Posts Tagged ‘Chile’

Chilean Desert Wines

April 26, 2010

CYT Late Harvest Sauv Blanc & Vistamar Late Harvest Moscatel

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Last night I gathered a bunch of friends to try a couple of Chilean desert wines with a homemade lemon tart (recipe courtesy of @SareySue). The tart in particular generated a lot of interest on Twitter from the likes of Mel D, FoodyPhil, BlueVanMan1, Marieiram, and TEDavis, and was a great success. It was a Rick Stein recipe, and was my first bash at pastry in recent memory. The base was nice and biscuity, and the filling was soft, creamy, rich, dense, full of flavour, zesty, tart and refreshing. The combination of the sharpness of the lemon and the richness of the cream and eggs in particular made it a bit of a challenge for me to work out what to pair with it, so I decided to try a couple of different styles of wine against it, both Late Harvest sweeties from Chile.

Six of us were tasting together: Me, Rob, Sonia, Paul, Steve, and Charlotte.

First up was Concha Y Toro Late Harvest Sauvignon Blanc 2006 (£5.99), a tart, crisp and refreshing desert wine that was surprisingly light and sharp in style – the citrus and gooseberries you expect in Sauvignon were definitely showing through, despite the sweeter and more intense nature of the wine. It was a zippy little number with bags of citrus flavour. Paul, Steve and Rob went for this wine with the tart as their preferred pairing. Rob in particular was keen on the match, but preferred the second of our wines on its own.

The rest of us opted for the Vistamar Late Harvest Moscatel 2009 (£5.59) with our lemon tart. The wine was much richer and more honeyed, with flavours of caramel and apple sauce, but nicely balanced with refreshing acidity to keep it on the right side of syrupy. The finish was decent as well, with a touch of orange peel and toffee coming through (I would have tweeted more, but we sat down to watch 28 Days Later, and the glow of a phone/laptop was a bit of a drain on the atmosphere). I found I preferred the richness and luscious texture of the Moscatel with the tart, as it worked really well with the creamy and thick lemon filling in the tart. This is probably as much down to personal taste as it is to the quality of the pairing; as a group we were evenly split on preference, with the other half liking the fact that the zingy Sauvignon Blanc style with it’s startling acidity cut through the thickness and heavyness of the tart. My love of all things rich and sweet is doubtless responsible for my own choice.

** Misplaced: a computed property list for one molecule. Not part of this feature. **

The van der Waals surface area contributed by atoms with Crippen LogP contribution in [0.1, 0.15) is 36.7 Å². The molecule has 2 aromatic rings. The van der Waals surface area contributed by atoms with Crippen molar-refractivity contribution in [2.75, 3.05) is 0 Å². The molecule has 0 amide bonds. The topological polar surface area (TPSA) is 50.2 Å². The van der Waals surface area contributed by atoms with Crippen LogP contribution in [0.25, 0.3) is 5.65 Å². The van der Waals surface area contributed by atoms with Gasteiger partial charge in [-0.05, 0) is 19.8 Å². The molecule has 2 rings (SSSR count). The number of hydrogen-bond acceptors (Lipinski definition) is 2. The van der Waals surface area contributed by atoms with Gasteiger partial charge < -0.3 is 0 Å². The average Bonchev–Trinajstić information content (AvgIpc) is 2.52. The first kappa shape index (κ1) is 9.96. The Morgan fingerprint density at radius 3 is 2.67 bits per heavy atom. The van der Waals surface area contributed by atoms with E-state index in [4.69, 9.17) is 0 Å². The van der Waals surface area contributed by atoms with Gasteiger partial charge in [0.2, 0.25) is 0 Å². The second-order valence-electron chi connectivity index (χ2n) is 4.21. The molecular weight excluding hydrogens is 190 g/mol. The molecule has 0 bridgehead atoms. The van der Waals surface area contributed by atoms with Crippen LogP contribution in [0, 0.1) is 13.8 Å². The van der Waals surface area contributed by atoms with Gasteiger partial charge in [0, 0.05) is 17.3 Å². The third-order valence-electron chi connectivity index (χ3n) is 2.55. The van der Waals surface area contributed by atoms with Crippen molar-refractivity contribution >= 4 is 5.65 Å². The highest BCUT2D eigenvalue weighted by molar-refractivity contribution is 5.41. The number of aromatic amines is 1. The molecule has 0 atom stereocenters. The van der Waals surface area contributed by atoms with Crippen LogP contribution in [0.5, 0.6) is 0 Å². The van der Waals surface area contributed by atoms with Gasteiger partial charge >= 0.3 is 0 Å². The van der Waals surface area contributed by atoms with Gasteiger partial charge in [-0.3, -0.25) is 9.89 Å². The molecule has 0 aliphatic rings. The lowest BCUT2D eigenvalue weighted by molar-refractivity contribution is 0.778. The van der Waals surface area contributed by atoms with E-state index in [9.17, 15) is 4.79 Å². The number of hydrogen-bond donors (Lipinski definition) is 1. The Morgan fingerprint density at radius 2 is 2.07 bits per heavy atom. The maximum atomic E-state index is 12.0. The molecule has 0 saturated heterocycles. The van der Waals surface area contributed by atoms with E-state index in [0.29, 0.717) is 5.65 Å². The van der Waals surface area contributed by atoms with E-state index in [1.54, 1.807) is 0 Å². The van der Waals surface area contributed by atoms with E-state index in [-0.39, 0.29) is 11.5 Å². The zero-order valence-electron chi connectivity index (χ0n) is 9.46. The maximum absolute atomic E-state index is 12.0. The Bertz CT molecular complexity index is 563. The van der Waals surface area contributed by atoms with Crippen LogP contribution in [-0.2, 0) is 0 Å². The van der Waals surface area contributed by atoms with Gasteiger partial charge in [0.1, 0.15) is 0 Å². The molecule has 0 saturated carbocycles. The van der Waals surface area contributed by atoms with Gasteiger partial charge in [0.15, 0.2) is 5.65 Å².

It was a fun night’s wining and dining in the end, and the movie wasn’t bad either. If you’ve not seen 28 Days Later it’s an entertaining horror flick. I usually get very easily bored by horror films but it kept me interested, despite the second half being poorer than the first. The wines were fascinating to taste, and proved two things to all of us – Desert wines don’t need to be expensive to be good (both under £6), and they aren’t all gloopy, syrupy, rich things. the crisp acidity of the Sauvignon Blanc in particular was a suprise to most of us. Although Charlotte didn’t enjoy the sharper style, the rest of us all enjoyed both wines a lot.

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Thanks again to @SareySue for the Rick Stein recipe which I shall try and blog later in the week.

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Twitter Wine offer – 8/3/2010

March 8, 2010